The Medieval Gallery at the Museum of London is a popular space for intimate dinners with up to 30 guests able to enjoy a unique dining experience surrounded by numerous artefacts that help tell the story of London through the middle ages. The gallery covers a period of around 1,000 years and takes in the growth and expansion of London from the Anglo-Saxon settlement to the reign of the Tudors in the 1500s and the dissolution of the monasteries.
This was a time when London merchants and craftsmen consolidated their position as privileged citizens and due to the range of trades displayed in the gallery many clients choose this space for their event as they feel an affinity between their business and the gallery. To make intimate dinners in the Medieval Gallery even more special, we can offer clients the use of objects from the collection for their table centrepieces. These table curiosities can help reinforce the theme of the event and are a great conversation starter between guests!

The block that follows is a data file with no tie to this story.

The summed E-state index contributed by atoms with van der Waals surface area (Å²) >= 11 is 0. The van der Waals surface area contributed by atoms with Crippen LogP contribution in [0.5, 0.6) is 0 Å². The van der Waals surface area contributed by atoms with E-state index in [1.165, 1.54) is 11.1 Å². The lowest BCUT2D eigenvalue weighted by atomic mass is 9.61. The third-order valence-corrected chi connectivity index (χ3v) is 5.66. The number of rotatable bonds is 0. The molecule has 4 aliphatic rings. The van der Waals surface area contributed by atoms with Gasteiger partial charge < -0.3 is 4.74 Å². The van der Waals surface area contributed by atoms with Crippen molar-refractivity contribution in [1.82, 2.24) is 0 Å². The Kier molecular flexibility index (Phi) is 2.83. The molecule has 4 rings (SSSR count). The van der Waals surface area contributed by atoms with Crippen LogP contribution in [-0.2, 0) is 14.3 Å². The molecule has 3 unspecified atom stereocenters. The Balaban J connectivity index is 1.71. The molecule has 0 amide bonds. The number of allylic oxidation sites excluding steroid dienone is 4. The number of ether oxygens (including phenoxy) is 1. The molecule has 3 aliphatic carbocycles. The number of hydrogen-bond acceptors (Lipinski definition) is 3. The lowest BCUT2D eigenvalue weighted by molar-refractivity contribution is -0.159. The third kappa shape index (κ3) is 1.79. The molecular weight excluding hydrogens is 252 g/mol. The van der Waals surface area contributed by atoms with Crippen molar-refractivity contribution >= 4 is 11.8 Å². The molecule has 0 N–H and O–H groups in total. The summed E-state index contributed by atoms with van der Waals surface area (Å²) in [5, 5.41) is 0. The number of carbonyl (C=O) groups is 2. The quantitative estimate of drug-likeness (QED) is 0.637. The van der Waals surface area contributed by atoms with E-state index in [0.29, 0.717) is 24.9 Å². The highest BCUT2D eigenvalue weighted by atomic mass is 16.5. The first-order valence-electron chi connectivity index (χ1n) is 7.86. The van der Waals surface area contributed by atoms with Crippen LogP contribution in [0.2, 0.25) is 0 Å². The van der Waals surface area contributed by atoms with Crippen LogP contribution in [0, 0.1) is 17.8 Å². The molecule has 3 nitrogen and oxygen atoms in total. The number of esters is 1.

During an event in the Medieval Gallery, guests can explore the many different objects in the collection, which includes four statues, known as the four Virtues.
These statues are from the front of the medieval Guildhall’s decorated porch, which was designed by John Croxtone. The Virtues are Temperance, Fortitude, Justice and Prudence – although there is debate about which figure is which. The porch at the Guildhall was demolished in 1788 and the four statues were taken down and eventually sold.